1999 Winner
Winners:
Northern Cape Province, South Africa
1999
Publication:
Impumelelo Innovations Award Trust
Sponsored By:
Impumelelo Innovations Award Trust
Jurisdiction:
South Africa
The Lubisi Dam Development Forum was formed in response to the construction of the nearby dam which threatened the poverty stricken Lubisi district of the Transkei. The surrounding 23 villages had been reliant on subsistence crop farming, and the removal of their water source meant other income needed to be developed. The forum consists of representatives from each village, and from the transitional local councils, together with advisers from the Council for Scientific and Industrial Research in Pretoria, and the Land Bank.

Following a survey to determine the priorities of the villagers, it was found that a clean water supply, the provision of electricity and roads, and the support for small, medium and micro enterprises were top of the list. The overall goal of the project was to generate income in the communities, and ensure that this income would remain in circulation in these communities. This is the principle underlying the spectrum of development activities that make up this unique project.

The first step was the erection of a development centre. The community participated in the building of the centre, manufacturing bricks, hand mixing the concrete, collecting local thatch and using a mixture of traditional and modern building methods and styles. This participation ensured that the centre was built for a quarter of the initial construction costs.

The Forum has also ensured that villagers have access to clean water by constructing tanks with zinc shelters and pipe systems, which are serviced by the Forum. Job creation projects have also sprung out of the forum: sewing projects, play schools and day-care centres, fence-making and fishing projects are run from a factory next to the development centre. With the help of a private company in Scotland, a number of wind turbines were installed in the area, and that wind power (which automatically switches over to generator power in wind-free conditions) drove the many development projects that followed.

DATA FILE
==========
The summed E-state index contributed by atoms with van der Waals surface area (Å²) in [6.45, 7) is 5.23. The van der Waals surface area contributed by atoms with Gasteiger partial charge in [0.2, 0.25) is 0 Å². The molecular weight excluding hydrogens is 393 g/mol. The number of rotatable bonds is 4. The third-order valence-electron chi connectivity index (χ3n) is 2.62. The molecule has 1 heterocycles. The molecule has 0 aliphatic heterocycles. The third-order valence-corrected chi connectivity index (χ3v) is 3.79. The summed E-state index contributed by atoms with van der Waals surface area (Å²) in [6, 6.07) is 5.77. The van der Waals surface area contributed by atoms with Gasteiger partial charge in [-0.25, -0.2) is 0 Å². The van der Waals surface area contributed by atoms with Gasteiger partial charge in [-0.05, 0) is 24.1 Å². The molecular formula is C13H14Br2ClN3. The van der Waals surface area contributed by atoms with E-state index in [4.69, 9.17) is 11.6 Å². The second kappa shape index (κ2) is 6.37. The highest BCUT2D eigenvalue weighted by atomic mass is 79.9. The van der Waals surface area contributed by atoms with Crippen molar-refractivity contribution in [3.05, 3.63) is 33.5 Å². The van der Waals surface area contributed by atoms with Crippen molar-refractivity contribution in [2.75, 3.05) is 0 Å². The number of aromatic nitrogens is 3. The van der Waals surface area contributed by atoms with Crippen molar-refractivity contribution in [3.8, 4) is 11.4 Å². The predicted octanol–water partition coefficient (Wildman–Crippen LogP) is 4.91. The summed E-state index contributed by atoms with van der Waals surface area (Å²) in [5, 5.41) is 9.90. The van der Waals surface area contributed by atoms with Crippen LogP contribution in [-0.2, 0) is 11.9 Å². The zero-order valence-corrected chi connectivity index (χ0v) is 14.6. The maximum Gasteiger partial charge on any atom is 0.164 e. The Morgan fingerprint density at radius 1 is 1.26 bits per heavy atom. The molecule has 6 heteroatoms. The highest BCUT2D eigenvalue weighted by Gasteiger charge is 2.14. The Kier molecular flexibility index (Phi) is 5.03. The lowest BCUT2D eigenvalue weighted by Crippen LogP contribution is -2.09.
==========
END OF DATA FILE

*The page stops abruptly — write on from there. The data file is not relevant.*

Many community members have received training in road-building, plumbing and other skills that enable them to tender for new projects that arise in the area serviced by the forum. In addition, a Local Business Centre has been established to assist with capacity building and incubation of the businesses that will start as a result of the project.

Central to the Lubisi project is the concept of the sustainable village which uses its own electricity which is generated from the nearby dam. The water is then used for crops and to put running water and a sewerage system into every home. The provincial government is impressed by the success of the project, and wants to replicate the model elsewhere.

"The Lubisi Dam Development Forum believes that the way to create wealth in rural areas is to keep money circulating within those communities." Mlungiseleli Tikolo, Forum Director

 
Innovation: The development strategy was devised to meet the changing circumstances and contexts, and has resulted in economic benefits to the surrounding communities. All development initiatives have been based on the central idea of the sustainable village, which is both economically self-sufficient and ecologically sensitive. The project encompasses a wide geographical area, pooling the skills and resources of 23 small rural settlements, and ensuring that economic benefits of development remain within these communities.
 
Poverty impact: The development project was initiated in a poverty stricken rural area, which was threatened with further hardship because of the development of the nearby dam; however, training and income generation projects have ensured the economic well-being of the approximately 80 000 people living in its area of operation.
 
Replication: The Lubisi area is functioning as a small but self-sustaining and economical municipality. The provincial government is aware of its success and is trying to replicate the model in other impoverished rural areas.
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